Ordering of triangle points An example of a more complex polyhedron, and showing how to fix polyhedrons with badly oriented polygons.
When you select 'Thrown together' from the view menu and compile the design (not compile and render!) you will see a preview with the mis-oriented polygons highlighted. Unfortunately this highlighting is not possible in the OpenCSG preview mode because it would interfere with the way the OpenCSG preview mode is implemented.)
Below you can see the code and the picture of such a problematic polyhedron, the bad polygons (triangles or compositions of triangles) are in pink.
// Bad polyhedron polyhedron (points = [ [0, -10, 60], [0, 10, 60], [0, 10, 0], [0, -10, 0], [60, -10, 60], [60, 10, 60], [10, -10, 50], [10, 10, 50], [10, 10, 30], [10, -10, 30], [30, -10, 50], [30, 10, 50] ], triangles = [ [0,2,3], [0,1,2], [0,4,5], [0,5,1], [5,4,2], [2,4,3], [6,8,9], [6,7,8], [6,10,11], [6,11,7], [10,8,11], [10,9,8], [0,3,9], [9,0,6], [10,6, 0], [0,4,10], [3,9,10], [3,10,4], [1,7,11], [1,11,5], [1,7,8], [1,8,2], [2,8,11], [2,11,5] ] );
A correct polyhedron would be the following:
polyhedron (points = [ [0, -10, 60], [0, 10, 60], [0, 10, 0], [0, -10, 0], [60, -10, 60], [60, 10, 60], [10, -10, 50], [10, 10, 50], [10, 10, 30], [10, -10, 30], [30, -10, 50], [30, 10, 50] ], triangles = [ [0,3,2], [0,2,1], [4,0,5], [5,0,1], [5,2,4], [4,2,3], [6,8,9], [6,7,8], [6,10,11],[6,11,7], [10,8,11], [10,9,8], [3,0,9], [9,0,6], [10,6, 0],[0,4,10], [3,9,10], [3,10,4], [1,7,11], [1,11,5], [1,8,7], [2,8,1], [8,2,11], [5,11,2] ] );
If you don't really understand "orientation", try to identify the mis-oriented pink triangles and then permute the references to the points vectors until you get it right. E.g. in the above example, the third triangle ([0,4,5]) was wrong and we fixed it as [4,0,5]. In addition, you may select "Show Edges" from the "View Menu", print a screen capture and number both the points and the triangles. In our example, the points are annotated in black and the triangles in blue. Turn the object around and make a second copy from the back if needed. This way you can keep track.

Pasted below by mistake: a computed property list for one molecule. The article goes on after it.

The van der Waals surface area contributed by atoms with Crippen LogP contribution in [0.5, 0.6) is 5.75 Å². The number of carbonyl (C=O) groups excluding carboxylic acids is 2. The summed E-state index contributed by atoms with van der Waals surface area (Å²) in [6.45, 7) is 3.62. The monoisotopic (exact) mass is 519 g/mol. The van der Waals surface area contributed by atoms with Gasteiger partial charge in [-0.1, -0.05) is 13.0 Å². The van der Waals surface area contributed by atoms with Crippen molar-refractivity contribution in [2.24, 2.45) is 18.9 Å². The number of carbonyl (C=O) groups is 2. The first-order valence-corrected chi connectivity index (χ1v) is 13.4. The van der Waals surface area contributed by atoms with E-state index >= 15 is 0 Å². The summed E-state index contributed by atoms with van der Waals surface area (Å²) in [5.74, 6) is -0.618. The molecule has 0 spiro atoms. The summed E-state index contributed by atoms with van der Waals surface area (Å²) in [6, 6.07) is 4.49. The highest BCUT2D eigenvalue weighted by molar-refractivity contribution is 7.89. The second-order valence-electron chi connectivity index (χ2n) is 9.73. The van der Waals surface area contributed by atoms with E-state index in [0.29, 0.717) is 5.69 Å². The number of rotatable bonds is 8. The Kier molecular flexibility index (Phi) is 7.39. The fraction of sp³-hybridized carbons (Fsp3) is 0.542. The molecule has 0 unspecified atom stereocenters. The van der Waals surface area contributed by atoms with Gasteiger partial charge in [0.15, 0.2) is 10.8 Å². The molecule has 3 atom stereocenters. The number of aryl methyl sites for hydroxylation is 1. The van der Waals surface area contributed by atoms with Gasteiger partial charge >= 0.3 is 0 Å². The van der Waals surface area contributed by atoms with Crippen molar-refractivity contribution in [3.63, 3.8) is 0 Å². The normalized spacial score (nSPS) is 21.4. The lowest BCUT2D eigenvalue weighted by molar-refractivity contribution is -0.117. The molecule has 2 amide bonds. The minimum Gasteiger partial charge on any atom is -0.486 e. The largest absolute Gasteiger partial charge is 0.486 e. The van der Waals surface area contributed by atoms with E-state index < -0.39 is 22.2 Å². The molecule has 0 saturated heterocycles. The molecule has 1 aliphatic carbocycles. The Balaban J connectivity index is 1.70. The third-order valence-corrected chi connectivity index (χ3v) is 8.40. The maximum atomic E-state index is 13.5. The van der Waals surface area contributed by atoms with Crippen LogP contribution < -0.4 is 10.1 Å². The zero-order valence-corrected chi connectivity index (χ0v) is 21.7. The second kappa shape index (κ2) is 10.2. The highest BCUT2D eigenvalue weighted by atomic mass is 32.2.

Orientation is determined by clockwise indexing. This means that if you're looking at the triangle (in this case [4,0,5]) from the outside you'll see that the path is clockwise around the center of the face. The winding order [4,0,5] is clockwise and therefore good. The winding order [0,4,5] is counter-clockwise and therefore bad. Likewise, any other clockwise order of [4,0,5] works: [5,4,0] & [0,5,4] are good too. If you use the clockwise technique, you'll always have your faces outside (outside of OpenSCAD, other programs do use counter-clockwise as the outside though).
Think of it as a Left Hand Rule:
If you hold the triangle and the fingers of your hand curls is the same order as the points, then your thumb points outwards.
Succinct description of a 'Polyhedron'
* Points define all of the points/vertices in the shape. * Triangles is a list of triangles that connect up the points/vertices.
Each point, in the point list, is defined with a 3-tuple x,y,z position specification. Points in the point list are automatically given an identifier starting at zero for use in the triangle list (0,1,2,3,... etc).
Each triangle, in the triangle list, is defined by selecting 3 of the points (using the point identifier) out of the point list.
e.g. triangles=[ [0,1,2] ] defines a triangle from the first point (points are zero referenced) to the second point and then to the third point.
When looking at any triangle from the outside, the triangle must list their 3 points in a clockwise order.